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The Lewis Awakening 1949-1953 by Duncan Campbell

The Lewis Awakening 1949-1953 by Duncan Campbell



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Published by Wayne Kraus
A first-hand account of the Scottish Hebrides Revival, one of the most remarkable spiritual movements in recent history.
A first-hand account of the Scottish Hebrides Revival, one of the most remarkable spiritual movements in recent history.

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Published by: Wayne Kraus on Sep 29, 2010
Copyright:Attribution Non-commercial


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Published by the Faith Mission, April 1954Transcribed by Wayne Kraus forJacob Boehme Onlinehttp://jacobboehmeonline.com/
INTRODUCTIONTo many throughout the British Isles and overseas the reading of this book will beas music: they are Lewis born! To other readers the Highlands and Islands of Scotland, or even the whereabouts of Lewis, may be unknown. A Londonerresolved to visit Lewis will leave his great city for this other world by train at seveno
clock at night, and will arrive at Mallaig, 560 miles north, by noon the next day.From there the famous
will take him by well-appointed passengerboats of 700 to over 1000 tons, first to Kyle of Lochalsh, then on to Stornoway theCapital of Lewis
a sea journey of 100 miles. The weather will largely determinethe time of arrival, but a favourable crossing of 
The Minch
should bring him thereby seven o
clock at night. Given good weather and but an average capacity for theenjoyment of beautiful scenery, the new-comer to the Highlands will be consciousof a sense of sheer emotional exhaustion from the wonder of the ever-changingpanorama of beauty by land and sea throughout the last 250 miles of his journey.Lewis and Harris together form an island of 891 square miles. The road fromRodil, in the extreme south, to the Port of Ness, in the north, is over eighty miles.The population is about 25,000. Of these, some 3700 are in Stornoway, the onlylarge town. Of the other 21,000, some are in very lonely places, but most are inmore or less compact villages; and in several places these villages are so near toeach other as to constitute a large community within the compass of a few miles.These 21,000 people are almost wholly occupied in crafting and weaving
onlooms in their own homes
the world-famous Harris Tweed which, it isestimated, amounts to something like four million yards a year. Many live inpicturesque thatched cottages, and Gaelic is universally spoken. The people areinstinctively and traditionally religious, with the old-time reverence for God, HisWord and the ordinances of His Church.To this island came Duncan Campbell in 1949; and he certainly was
a man sentfrom God.
The Divine initiative and element in this movement are evident to allwho know the sequence of events. Two years previously Mr. Campbell was aPresbyterian minister in a Lowland industrial community. Converted throughworkers of the Faith Mission in his West Highland home-country, he and threeothers went forth from the local Prayer Union to train for the Christian ministry
 the others for the Church of Scotland; Mr. Campbell for the inter-denominationalwork of the Faith Mission. After completing the course at the Faith Mission BibleCollege in Edinburgh, Mr. Campbell continued for some years in the evangelisticwork until his health compelled him to take up work not entailing nightly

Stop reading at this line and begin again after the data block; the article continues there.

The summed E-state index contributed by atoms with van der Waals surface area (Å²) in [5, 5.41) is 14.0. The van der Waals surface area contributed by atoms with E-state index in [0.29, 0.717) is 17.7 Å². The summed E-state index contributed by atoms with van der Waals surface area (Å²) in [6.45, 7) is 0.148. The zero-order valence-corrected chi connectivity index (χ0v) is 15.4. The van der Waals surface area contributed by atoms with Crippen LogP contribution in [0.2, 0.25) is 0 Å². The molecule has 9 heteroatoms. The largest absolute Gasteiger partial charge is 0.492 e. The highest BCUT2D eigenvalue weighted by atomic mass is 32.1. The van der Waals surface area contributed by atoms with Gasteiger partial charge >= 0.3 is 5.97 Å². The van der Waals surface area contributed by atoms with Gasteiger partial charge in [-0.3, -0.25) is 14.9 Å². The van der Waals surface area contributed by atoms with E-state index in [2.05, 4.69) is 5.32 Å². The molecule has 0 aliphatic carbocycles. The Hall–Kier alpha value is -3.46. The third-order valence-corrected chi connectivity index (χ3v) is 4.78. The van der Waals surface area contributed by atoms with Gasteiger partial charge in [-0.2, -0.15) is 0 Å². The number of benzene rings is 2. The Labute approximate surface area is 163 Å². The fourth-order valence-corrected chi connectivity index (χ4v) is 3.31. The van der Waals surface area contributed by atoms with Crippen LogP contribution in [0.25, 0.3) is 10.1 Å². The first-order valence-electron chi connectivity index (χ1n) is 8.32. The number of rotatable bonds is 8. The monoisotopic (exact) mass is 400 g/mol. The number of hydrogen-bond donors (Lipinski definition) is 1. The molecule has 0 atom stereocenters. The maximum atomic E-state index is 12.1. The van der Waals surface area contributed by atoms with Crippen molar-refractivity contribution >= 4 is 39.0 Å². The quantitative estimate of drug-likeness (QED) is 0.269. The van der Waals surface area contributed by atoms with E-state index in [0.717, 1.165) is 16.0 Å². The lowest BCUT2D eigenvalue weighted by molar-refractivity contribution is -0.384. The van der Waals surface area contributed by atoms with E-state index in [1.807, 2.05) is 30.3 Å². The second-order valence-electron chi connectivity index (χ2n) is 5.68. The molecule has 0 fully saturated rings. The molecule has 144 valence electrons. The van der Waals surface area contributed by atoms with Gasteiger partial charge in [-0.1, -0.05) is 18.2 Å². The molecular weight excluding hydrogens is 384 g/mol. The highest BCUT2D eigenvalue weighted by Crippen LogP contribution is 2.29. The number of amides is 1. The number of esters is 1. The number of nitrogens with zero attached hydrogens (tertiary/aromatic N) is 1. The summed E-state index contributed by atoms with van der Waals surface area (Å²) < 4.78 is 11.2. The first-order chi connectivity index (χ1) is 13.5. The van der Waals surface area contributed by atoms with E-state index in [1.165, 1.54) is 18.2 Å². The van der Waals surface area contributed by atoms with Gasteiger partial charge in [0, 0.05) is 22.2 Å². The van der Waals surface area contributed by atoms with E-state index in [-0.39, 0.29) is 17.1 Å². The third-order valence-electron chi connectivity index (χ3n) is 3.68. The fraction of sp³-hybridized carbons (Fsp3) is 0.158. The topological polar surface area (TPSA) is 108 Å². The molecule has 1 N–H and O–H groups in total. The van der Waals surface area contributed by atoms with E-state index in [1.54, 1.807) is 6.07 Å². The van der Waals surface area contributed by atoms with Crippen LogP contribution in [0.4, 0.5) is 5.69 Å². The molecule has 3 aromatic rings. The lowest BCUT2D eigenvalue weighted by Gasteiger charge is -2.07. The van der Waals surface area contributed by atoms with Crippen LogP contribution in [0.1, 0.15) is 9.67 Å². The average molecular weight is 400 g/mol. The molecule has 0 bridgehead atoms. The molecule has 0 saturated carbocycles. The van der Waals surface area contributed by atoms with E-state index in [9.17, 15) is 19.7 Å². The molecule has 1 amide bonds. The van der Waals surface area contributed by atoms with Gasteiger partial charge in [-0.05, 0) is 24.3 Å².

preaching, and he gave twenty-five years to the United Free Church. Then hebecame possessed of a great concern to devote himself to Gaelic-speakingevangelizing in the Highlands and Islands, and after more than a year of prayerfulconsideration by both the Mission and himself, he rejoined the Faith Mission inJanuary, 1949.But it was to Skye he felt he should go, and during a succession of missions in thatisland with manifest awakening, he wrote,
How glad I am that I did not yield tomy own inclination to go to Harris; I believe my work was in this very needyisland. I have invitations from all over the Island.
And later:
I have a pressinginvitation to go to Harris
but my very strong leaning is to stay in Skye.
 When in October, 1949, the urgent request to the Faith Mission from the prayingpeople of Barvas came through the Parish Minister, for Mr. Campbell to go toLewis, his commitments in Skye left little hope of his being free for Lewis, andthose in consultation with whom he made his arrangements felt he should keephis appointments. But Mr. Campbell felt that he was being led to Lewis
aconviction which deepened
and unforeseen changes released him so that withinonly a few weeks he was there: with the result that he tells in this book.I have before me Mr. Campbell
s own accounts of the work, received from himfrom week to week, and I can only say that his much restricted account in thesepages gives but a glimpse of the great manifestations of Divine Power witnessedthroughout the Island. For personal reasons the vivid details of experience in thelives of individuals is withheld. Could they be suitably narrated, they would bethrilling to read.I am again reminded that Lewis will be totally unknown to many thousands whowill read this book, and it may be well to say that a vast amount of the Islandbeyond the coastal area consists of peat and rock and swamp, and is almostwholly uninhabited, so that distances from Stornaway and between places arelong. Many well-meaning people have thought it would be good to spend sometime in the atmosphere of this spiritual awakening
somewhat as they wouldattend a convention: but they do not understand there is no accommodation inrural places for visitors, nor any means of returning after meetings at night toStornoway: moreover, without favourable contacts one may visit these places andbe unaware of any particular spiritual movement: but once enter the inner circle

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